Because the aforementioned drugs are prescription products intended for condition(s) that are not amenable to self-diagnosis and treatment by a layperson, adequate directions cannot be written such that a layperson can use these products safely for their intended use(s). Consequently, the labeling for these products fails to bear adequate directions for their intended use(s), causing them to be misbranded under section 502(f)(1) of the FD&C Act [21 U.S.C. § 352(f)(1)]. Because these drugs are not approved in the U.S., they are also not exempt under 21 CFR 201.115 from the requirements of section 502(f)(1) of the FD&C Act. By offering these drugs for sale to U.S. consumers, your websites are causing the introduction of misbranded drugs into interstate commerce in violation of section 301(a) of the FD&C Act [21 U.S.C. § 331(a)].

Offering these drugs for sale on your websites is particularly concerning given their potential for abuse and dependency, especially amid the the growing epidemic of opioid abuse in the U.S. The Centers for Disease Control and Prevention found that opioid overdose deaths involving prescription opioids have quadrupled since 1999, and in 2015, opioids were involved in the deaths of 33,091 people in the U.S.[1] In addition, deaths by drug overdose, including overdose from prescription opioids, are now the leading cause of injury death in the U.S.

* * *
FDA is taking this action against MediPK because of the inherent risk to consumers who purchase unapproved new drugs and misbranded drugs. Unapproved new drugs do not have the same assurance of safety and effectiveness as those drugs subject to FDA oversight, and drugs that have circumvented regulatory safeguards may be contaminated, counterfeit, contain varying amounts of active ingredients, or contain different ingredients altogether.

This letter is not intended to identify all the ways in which your activities might be in violation of law. It is your responsibility to ensure that all products that you market are in compliance with the FD&C Act and its implementing regulations. You should take prompt action to correct the violations noted above as well as any other violations of the FD&C Act (which would include the offer for sale of all unapproved and/or misbranded drug products by your websites, not just the products noted above). Failure to correct violations may result in FDA regulatory action, including seizure or injunction, without further notice.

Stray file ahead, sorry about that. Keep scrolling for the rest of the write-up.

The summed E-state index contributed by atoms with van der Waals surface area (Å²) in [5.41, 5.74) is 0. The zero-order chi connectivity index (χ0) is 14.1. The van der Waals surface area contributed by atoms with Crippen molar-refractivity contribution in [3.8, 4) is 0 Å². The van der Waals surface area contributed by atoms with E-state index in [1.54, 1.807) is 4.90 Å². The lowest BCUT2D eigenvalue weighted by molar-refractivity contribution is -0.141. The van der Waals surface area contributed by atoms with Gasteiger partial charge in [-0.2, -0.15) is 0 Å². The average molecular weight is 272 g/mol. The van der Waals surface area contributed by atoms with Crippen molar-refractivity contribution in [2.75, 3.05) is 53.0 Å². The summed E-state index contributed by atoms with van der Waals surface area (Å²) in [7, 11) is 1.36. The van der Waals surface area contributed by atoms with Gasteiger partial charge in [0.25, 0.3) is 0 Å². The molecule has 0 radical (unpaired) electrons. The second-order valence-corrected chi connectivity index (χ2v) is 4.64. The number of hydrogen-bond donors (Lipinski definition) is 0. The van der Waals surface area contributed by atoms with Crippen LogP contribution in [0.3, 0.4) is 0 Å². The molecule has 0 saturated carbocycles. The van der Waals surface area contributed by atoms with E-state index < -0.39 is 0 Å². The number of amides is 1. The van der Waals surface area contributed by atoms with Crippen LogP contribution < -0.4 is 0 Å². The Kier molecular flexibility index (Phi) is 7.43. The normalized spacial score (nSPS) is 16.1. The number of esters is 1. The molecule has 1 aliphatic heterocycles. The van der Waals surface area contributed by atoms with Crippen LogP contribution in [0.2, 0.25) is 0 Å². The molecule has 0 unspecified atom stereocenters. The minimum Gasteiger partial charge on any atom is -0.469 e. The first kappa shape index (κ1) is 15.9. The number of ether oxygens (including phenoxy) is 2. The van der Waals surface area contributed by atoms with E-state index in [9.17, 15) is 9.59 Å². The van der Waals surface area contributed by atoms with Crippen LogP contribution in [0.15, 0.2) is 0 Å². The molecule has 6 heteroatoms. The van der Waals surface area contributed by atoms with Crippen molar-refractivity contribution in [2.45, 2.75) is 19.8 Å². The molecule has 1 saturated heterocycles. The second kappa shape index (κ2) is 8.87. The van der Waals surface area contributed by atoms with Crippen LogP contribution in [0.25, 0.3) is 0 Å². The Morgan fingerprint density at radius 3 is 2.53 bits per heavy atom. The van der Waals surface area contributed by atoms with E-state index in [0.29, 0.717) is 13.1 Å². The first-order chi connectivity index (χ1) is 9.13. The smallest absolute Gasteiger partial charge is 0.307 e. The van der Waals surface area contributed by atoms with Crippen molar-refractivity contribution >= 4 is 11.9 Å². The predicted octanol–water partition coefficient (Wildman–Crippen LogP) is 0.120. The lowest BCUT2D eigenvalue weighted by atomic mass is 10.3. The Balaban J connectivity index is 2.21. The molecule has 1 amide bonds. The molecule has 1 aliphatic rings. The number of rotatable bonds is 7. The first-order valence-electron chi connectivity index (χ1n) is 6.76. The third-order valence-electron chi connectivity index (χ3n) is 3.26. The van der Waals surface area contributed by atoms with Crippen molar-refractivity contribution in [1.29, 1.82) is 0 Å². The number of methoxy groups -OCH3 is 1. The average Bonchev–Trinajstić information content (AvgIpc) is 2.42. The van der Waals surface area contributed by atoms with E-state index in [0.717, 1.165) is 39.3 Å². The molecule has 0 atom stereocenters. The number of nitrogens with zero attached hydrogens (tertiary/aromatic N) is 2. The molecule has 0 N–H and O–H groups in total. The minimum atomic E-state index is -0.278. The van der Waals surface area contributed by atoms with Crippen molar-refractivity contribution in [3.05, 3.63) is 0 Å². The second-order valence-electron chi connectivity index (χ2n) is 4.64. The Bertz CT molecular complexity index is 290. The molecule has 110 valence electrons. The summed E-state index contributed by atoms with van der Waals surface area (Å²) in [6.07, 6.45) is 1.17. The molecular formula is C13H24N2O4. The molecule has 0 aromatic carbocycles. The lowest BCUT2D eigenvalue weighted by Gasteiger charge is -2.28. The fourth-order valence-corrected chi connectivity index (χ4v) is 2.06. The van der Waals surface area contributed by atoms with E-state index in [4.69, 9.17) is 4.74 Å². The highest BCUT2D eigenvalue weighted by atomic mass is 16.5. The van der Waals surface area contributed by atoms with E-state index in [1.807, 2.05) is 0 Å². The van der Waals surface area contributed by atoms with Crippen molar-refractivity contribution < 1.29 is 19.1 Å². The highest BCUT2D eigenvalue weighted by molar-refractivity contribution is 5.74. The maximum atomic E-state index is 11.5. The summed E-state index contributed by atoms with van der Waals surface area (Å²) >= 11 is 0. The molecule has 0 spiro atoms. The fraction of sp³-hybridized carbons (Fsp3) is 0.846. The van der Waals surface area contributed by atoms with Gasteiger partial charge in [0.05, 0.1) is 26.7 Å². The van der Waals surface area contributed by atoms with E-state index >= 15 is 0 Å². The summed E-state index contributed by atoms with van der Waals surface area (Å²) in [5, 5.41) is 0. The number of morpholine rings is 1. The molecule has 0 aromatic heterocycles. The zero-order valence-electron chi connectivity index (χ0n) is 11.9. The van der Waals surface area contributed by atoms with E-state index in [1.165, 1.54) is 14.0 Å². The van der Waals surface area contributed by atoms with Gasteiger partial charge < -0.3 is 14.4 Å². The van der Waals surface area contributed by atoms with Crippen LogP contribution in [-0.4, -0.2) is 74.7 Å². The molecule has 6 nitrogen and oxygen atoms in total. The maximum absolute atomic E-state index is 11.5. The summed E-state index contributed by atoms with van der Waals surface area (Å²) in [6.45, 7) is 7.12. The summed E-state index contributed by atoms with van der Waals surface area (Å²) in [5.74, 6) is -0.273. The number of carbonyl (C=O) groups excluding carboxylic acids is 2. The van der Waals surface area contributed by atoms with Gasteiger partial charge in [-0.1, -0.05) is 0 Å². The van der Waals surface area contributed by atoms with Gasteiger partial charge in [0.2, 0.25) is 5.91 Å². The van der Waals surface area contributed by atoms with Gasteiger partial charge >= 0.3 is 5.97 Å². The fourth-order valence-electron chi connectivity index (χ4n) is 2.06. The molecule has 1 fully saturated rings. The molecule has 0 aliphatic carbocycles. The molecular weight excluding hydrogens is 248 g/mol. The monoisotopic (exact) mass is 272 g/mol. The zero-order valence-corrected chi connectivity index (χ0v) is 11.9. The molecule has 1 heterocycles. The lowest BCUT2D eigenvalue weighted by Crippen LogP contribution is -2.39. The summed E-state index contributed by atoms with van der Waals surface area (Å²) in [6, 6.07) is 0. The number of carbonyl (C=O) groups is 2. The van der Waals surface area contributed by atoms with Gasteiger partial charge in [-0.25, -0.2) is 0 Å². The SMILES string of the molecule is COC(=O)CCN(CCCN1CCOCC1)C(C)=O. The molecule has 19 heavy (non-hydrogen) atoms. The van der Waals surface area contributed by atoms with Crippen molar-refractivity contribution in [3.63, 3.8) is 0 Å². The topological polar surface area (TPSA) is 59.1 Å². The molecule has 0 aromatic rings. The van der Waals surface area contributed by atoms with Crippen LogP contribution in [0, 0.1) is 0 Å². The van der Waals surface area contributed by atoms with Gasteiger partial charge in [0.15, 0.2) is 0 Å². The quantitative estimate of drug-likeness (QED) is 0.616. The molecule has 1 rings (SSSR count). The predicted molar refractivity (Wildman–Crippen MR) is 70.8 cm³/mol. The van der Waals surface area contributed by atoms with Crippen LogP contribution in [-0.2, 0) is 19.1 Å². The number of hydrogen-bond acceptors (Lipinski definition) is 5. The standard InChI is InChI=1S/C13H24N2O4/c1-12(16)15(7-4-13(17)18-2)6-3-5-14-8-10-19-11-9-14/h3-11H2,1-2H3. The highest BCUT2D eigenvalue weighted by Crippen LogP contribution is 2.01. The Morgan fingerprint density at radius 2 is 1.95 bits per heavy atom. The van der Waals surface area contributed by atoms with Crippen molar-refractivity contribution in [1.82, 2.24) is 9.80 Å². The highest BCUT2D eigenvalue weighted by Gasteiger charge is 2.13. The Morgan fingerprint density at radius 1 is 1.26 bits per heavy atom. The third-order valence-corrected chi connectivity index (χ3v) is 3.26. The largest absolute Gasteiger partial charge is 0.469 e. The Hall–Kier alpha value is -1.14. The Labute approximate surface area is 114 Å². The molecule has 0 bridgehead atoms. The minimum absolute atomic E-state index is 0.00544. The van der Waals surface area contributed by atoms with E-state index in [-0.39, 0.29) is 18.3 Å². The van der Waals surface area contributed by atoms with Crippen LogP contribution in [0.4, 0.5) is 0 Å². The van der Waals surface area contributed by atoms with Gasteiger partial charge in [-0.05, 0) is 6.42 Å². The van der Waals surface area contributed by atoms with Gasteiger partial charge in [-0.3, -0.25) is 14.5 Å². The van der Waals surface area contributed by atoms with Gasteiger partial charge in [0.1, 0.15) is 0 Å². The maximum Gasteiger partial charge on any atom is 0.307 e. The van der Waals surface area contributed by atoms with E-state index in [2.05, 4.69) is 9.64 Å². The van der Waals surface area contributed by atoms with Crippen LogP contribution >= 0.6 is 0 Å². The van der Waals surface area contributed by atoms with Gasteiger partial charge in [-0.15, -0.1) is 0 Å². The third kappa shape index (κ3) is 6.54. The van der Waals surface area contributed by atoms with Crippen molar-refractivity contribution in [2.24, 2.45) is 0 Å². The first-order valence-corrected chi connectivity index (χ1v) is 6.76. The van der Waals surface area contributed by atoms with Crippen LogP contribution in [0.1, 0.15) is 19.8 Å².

Please notify this office in writing within 10 working days of receipt of this letter of any steps you have taken or will take to correct the violations set forth above and to prevent their recurrence.

If the corrective action(s) cannot be completed within 10 working days, state the reason for the delay and the time within which the correction(s) will be completed. Your response and any other inquiries concerning this letter should be sent to FDA’s Internet Pharmacy Task Force at FDAInternetPharmacyTaskForce-CDER@fda.hhs.gov.

Table of Websites:
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Sincerely,
/s/
Thomas Christl
Director
Office of Drug Security, Integrity, and Response
Office of Compliance
Center for Drug Evaluation and Research
Food and Drug Administration

[1] Drug Overdose Death Data, Centers for Disease Control and Prevention, at https://www.cdc.gov/drugoverdose/data/statedeaths.html [Accessed August 28, 2017].
2017
Page Last Updated: 09/19/2017

FDA Warning Letter – Medicina Mexico

TO:        Medicina Mexico
FROM:  The United States Food and Drug Administration
RE:         Notice of Unlawful Sale of Unapproved and Misbranded Drug Products to United States Consumers over the Internet
DATE:  September 19, 2017
WARNING LETTER
The United States (U.S.) Food and Drug Administration (FDA) recently reviewed your websites (listed at the bottom of this letter) and determined that they offer products for sale in violation of the Federal Food, Drug, and Cosmetic Act (FD&C Act). More specifically, the websites listed below offer unapproved new drugs and misbranded drugs for sale in U.S. commerce in violation of sections 301(a), 301(d), 301(k), 503(b), and 505(a) of the FD&C Act [21 U.S.C. §§ 331(a), 331(d), 331(k), 353(b), and 355(a)]. FDA requests that you immediately cease marketing violative drug products to U.S. consumers.
Unapproved New Drugs
As labeled, certain products offered for sale through your websites are drugs within the meaning of section 201(g) of the FD&C Act [21 U.S.C. § 321(g)] because they are intended for use in the diagnosis, cure, mitigation, treatment, or prevention of disease and/or because they are intended to affect the structure or function of the body. These products, as marketed through your websites, are also new drugs as defined by section 201(p) of the FD&C Act [21 U.S.C. § 321(p)], because they are not generally recognized as safe and effective for their labeled uses. New drugs may not be introduced or delivered for introduction into interstate commerce without prior approval from FDA, as described in section 505(a) of the FD&C Act [21 U.S.C. § 355(a)].  No approved applications pursuant to section 505 of the FD&C Act [21 U.S.C. § 355] are in effect for these products. Accordingly, their introduction or delivery for introduction into interstate commerce violates sections 301(d) and 505(a) of the FD&C Act [21 U.S.C. §§ 331(d) and 355(a)].
An example of an unapproved new drug on your websites is chloranfenicol (also known as chloramphenicol) offered for sale under the brand name, Lebrocetin. Your websites claim that chloranfenicol is an “antibiotic indicated for typhoid, paratyphoid, rickettsial, brucellosis, meningitis, endocarditis, osteomyelitis, bacteremia and infections caused by anaerobic bacteria.” There are currently no approved applications pursuant to section 505 of the FD&C Act [21 U.S.C. § 355] in effect for oral chloramphenicol.  On September 21, 2016, it was announced in the Federal Register that FDA would not accept or approve abbreviated new drug applications (ANDAs) for chloramphenicol capsules, 50 mg, 100 mg, 250 mg, or chloramphenicol palmitate oral suspension, 150 mg/5 mL because previously approved versions of these chloramphenicol products were determined to have been withdrawn from sale in the U.S. for reasons of safety or effectiveness. (81 FR 64914)